Dave Baranek was a technical advisor for the film, “Top Gun.”
When Tony Scott was hired to helm the motion picture “Top Gun,” he had been directing television commercials and music videos during a time-out from Hollywood after his first movie failed to achieve expectations. Producers Don Simpson and Jerry Bruckheimer wanted offered Scott the job of director, thinking his talent for 30-second spectacles would give the film a look of tightly controlled chaos of the dog fighting and life onboard an aircraft carrier. Scott quickly fell in love with the concept and signed on.
To use fighter pilot lingo, Scott re-engaged into movie making with a bag full of knots and guns blazing. The result was not only the highest-grossing movie of 1986, but an enduring film that still finds an audience on television and it continues to be the most familiar image of Naval Aviation for a great many people.
Tony Scott died last week, an apparent suicide at age 68.
Like the commanding officer of a ship or squadron, Scott deserves the end-of-tour award for “Top Gun’s” success. He was personally responsible for melding the producers’ vision, the actors’ talent, and the technicians’ skills into celluloid and he did it with enthusiasm. As a 27-year old lieutenant and instructor at the real Top Gun, I remember seeing Scott in action around Miramar, where his compact physical size seemed incapable of containing all of the man’s energy. The excess energy usually came out as four-letter words, conveying not a mean spirit, but a passion for excellence.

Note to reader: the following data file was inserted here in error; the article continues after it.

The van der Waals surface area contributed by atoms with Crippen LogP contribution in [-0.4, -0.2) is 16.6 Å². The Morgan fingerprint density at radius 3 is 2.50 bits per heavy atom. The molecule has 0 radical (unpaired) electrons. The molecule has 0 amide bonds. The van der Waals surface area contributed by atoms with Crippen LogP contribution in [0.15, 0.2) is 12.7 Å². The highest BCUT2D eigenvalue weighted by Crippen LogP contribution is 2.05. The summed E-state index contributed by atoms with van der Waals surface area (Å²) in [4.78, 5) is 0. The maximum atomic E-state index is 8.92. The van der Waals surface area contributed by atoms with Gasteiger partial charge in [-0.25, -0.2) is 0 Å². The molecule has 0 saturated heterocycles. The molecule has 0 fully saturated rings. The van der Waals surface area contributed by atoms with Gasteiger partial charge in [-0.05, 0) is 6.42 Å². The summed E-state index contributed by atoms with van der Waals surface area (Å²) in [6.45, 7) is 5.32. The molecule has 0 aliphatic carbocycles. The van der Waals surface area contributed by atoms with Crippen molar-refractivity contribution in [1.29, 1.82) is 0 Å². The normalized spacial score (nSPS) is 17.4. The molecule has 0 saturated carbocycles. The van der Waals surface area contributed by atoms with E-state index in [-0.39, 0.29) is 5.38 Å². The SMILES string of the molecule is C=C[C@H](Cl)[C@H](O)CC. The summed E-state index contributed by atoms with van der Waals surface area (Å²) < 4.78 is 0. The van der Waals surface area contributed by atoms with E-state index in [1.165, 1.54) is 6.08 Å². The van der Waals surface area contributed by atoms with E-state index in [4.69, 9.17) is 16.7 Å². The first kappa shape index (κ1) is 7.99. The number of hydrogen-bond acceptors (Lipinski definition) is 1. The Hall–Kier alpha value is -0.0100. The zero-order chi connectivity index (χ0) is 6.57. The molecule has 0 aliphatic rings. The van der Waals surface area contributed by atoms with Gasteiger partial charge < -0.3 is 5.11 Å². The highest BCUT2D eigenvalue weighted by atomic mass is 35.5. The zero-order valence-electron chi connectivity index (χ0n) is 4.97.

John Semcken, former F-14 pilot and the Navy’s liaison for the movie, recalls that Scott was detail oriented and incredibly energetic. “I worked with him every day for eight months,” Semcken said. “It was a fantastic experience, I loved it.”
The result was not a documentary by any stretch.
Iceman’s teeth-clenching, Maverick’s motorcycle ride along the runway and the memorable F-14 tower fly-by were exaggerations of the characters and events of the reality of the Navy experience. But, man, did those tall tales capture an audience, male and female, old and young. The audience was also treated to the unbridled enthusiasm of flight deck crewmen launching jet fighters and the deep bond among comrades-in-arms. These are things military people do experience and now millions more have seen at least a glimpse of them.
Former F-14 pilot Lloyd Abel, the pilot for that tower fly-by and the film’s F-14 aerial coordinator, admired Scott’s commitment to accuracy. The director would start with an incredible idea, and then work with his Navy advisors and crew to get it on film. Abel summed it up, “Tony Scott learned to respect the aviators and the aircraft.”
Scott went on to make more than a dozen exciting motion pictures that thrilled and captivated audiences. But in the end, we cannot know the demons Scott faced. As Abel said, “I wish we could have been there for him.”
You are cleared for takeoff, Tony Scott. Have a good flight.